Forgotten memoirs of Banbury’s famous son

New play about life of Larry Grayson gets Arts Council funding SUS-161201-122427001
New play about life of Larry Grayson gets Arts Council funding SUS-161201-122427001

A new book on one of Banbury’s most famous exports features insights from the star’s personal memoirs that have been lost in storage for over 20 years.

Entitled Shut That Door! – The Definitive Biography of Larry Grayson, the book features newly-discovered memoirs revealing the TV star’s innermost thoughts about his one lost love, Tom Proctor, who was killed in the Second World War.

Larry Grayson with his foster sister Fan in their back garden in Nuneaton. NNL-170612-111753001

Larry Grayson with his foster sister Fan in their back garden in Nuneaton. NNL-170612-111753001

The memoirs also document his clashes with gay activists at the height of his career and his complicated upbringing.

Written by scriptwriter and producer Tony Nicholson, Shut That Door! also includes never-before-seen photographs found in the star’s archive, along with research obtained from his leather-bound scrapbooks that featured posters, flyers and tickets which he collated throughout his career.

Mr Nicholson said: “Larry and Tom were at school together, having bonded age five. They hated sport and woodwork, and anything that involved getting their hands dirty.

“Neither of them were academically inclined, preferring to giggle in class and discuss the latest Hollywood gems – they were both film mad. The pair left school at the age of 14. Tom got a mundane job and Larry went straight into professional show business. He added:“Both were called up for national service when the Second World War broke out; Tom was taken into the army, but Larry failed his medical.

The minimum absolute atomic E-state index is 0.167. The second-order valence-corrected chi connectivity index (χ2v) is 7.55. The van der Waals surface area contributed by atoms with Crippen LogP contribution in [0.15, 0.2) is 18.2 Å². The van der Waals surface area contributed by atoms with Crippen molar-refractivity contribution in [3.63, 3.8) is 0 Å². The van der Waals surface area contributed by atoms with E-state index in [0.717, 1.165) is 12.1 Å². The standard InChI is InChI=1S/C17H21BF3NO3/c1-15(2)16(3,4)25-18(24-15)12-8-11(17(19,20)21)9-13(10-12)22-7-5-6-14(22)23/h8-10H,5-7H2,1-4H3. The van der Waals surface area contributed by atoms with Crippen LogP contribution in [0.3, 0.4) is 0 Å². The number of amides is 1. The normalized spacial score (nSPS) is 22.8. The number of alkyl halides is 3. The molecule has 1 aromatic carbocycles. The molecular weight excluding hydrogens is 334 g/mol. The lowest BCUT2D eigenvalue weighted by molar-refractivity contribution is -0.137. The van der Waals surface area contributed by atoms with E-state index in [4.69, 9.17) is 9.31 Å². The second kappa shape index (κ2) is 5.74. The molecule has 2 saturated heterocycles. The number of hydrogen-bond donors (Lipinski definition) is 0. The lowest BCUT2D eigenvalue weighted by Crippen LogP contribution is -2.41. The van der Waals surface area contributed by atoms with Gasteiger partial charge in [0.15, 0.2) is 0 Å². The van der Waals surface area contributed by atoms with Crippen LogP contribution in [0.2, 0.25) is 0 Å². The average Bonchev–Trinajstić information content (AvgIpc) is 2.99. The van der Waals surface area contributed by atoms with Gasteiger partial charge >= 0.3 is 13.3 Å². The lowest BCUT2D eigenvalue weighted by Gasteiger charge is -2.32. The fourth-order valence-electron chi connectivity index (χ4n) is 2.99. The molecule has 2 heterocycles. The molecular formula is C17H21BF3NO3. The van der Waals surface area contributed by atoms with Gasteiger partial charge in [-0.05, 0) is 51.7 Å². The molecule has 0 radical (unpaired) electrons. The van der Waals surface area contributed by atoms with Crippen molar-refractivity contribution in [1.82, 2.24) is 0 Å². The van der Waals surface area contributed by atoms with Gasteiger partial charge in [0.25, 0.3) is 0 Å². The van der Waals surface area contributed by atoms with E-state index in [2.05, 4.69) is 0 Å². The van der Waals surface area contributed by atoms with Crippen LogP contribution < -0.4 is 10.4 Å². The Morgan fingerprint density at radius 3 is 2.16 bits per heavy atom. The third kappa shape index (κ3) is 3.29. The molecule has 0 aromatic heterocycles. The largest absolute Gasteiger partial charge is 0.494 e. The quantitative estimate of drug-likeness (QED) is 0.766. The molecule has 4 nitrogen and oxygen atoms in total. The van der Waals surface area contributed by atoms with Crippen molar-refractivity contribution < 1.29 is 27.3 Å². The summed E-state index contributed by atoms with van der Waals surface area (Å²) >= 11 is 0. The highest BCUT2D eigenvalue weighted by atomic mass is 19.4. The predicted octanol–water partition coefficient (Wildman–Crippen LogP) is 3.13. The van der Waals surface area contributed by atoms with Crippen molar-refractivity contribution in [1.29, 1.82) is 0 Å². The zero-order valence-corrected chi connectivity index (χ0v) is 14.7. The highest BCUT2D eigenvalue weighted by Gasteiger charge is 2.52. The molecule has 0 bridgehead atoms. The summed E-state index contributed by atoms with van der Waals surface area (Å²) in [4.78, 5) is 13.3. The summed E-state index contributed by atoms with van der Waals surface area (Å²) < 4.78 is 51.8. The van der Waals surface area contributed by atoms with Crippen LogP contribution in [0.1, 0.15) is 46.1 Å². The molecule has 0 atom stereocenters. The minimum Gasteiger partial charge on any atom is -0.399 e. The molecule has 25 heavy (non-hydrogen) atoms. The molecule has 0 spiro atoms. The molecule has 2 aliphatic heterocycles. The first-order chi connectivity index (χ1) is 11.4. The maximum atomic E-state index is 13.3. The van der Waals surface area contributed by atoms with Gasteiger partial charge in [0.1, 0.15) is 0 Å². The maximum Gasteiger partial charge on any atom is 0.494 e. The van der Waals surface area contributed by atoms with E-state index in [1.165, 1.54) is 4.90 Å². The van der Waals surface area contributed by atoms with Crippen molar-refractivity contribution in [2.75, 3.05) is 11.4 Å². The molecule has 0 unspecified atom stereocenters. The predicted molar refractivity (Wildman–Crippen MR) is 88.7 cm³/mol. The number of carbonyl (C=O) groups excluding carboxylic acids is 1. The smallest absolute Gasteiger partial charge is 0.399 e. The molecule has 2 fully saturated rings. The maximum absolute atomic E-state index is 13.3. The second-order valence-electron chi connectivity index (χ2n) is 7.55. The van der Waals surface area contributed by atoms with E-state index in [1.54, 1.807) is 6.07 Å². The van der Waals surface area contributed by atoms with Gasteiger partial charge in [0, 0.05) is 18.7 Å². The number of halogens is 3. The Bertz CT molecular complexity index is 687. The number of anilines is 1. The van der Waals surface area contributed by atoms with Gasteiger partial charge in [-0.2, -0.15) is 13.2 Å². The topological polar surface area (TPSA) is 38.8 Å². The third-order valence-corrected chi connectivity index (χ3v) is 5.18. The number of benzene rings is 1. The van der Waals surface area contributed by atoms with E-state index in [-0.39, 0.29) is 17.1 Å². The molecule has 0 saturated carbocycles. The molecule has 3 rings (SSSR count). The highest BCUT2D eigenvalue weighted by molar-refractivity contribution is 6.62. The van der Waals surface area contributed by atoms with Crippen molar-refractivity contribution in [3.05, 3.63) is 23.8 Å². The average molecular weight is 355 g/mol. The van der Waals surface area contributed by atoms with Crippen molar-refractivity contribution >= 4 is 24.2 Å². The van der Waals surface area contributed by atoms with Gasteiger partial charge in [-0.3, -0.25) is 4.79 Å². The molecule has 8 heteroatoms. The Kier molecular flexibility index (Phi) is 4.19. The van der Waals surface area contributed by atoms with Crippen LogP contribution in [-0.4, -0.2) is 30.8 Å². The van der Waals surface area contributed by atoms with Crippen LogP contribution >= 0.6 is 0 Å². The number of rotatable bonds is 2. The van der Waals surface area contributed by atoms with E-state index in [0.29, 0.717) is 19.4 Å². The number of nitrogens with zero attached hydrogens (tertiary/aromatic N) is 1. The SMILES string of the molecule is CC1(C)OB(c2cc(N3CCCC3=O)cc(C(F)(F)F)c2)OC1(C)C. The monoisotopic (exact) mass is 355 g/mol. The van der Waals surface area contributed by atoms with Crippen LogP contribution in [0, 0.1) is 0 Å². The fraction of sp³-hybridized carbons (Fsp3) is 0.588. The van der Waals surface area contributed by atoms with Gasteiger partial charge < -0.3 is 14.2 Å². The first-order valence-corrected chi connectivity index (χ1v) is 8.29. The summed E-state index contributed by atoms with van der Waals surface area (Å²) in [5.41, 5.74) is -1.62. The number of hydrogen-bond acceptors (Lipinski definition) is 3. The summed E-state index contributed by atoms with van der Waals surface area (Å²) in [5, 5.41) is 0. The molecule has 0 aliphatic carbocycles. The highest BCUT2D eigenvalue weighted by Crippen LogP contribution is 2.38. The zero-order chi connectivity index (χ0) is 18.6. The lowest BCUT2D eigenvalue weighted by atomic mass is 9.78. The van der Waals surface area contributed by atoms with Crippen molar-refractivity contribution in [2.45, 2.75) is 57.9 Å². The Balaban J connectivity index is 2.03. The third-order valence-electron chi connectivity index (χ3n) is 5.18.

“Tom was killed at the Battle of Monte Cassino in Italy towards the end of the war and Larry never really recovered from the loss.”

The rediscovered memoirs also document his time at school, his first stage appearance in a nativity aged five and disclose his famous characters, such as Apricot Lil and Slack Alice were real people and dated back to him entertaining in air raid shelters. Mr Grayson was planning to call his autobiography And It All Came True.

Mr Nicholson said: “When I was writing the book, I kept hearing about this autobiography Larry was supposed to be writing in the 1980s. He also mentioned it in several interviews I viewed and read.

“No-one else seemed to have any recollection of it and it was only when Paul Vaughan invited me to go to a storage warehouse, where all Larry’s personal effects had been gathering dust since his death 20 years earlier, the puzzle fell into place.

“There were countless boxes of pretty mundane stuff, but then I had an Indiana Jones moment! I found a lot of photographs, many of which are included in the book, and then this bulging folder of hand-written A4 pages. It was the incomplete autobiography, all written in Larry’s own fair hand.”

Born illegitimately in Banbury, in 1923, Grayson’s mother arranged for him to be fostered by a family in Nuneaton, Warwickshire at just nine weeks old, where he lived most of his life.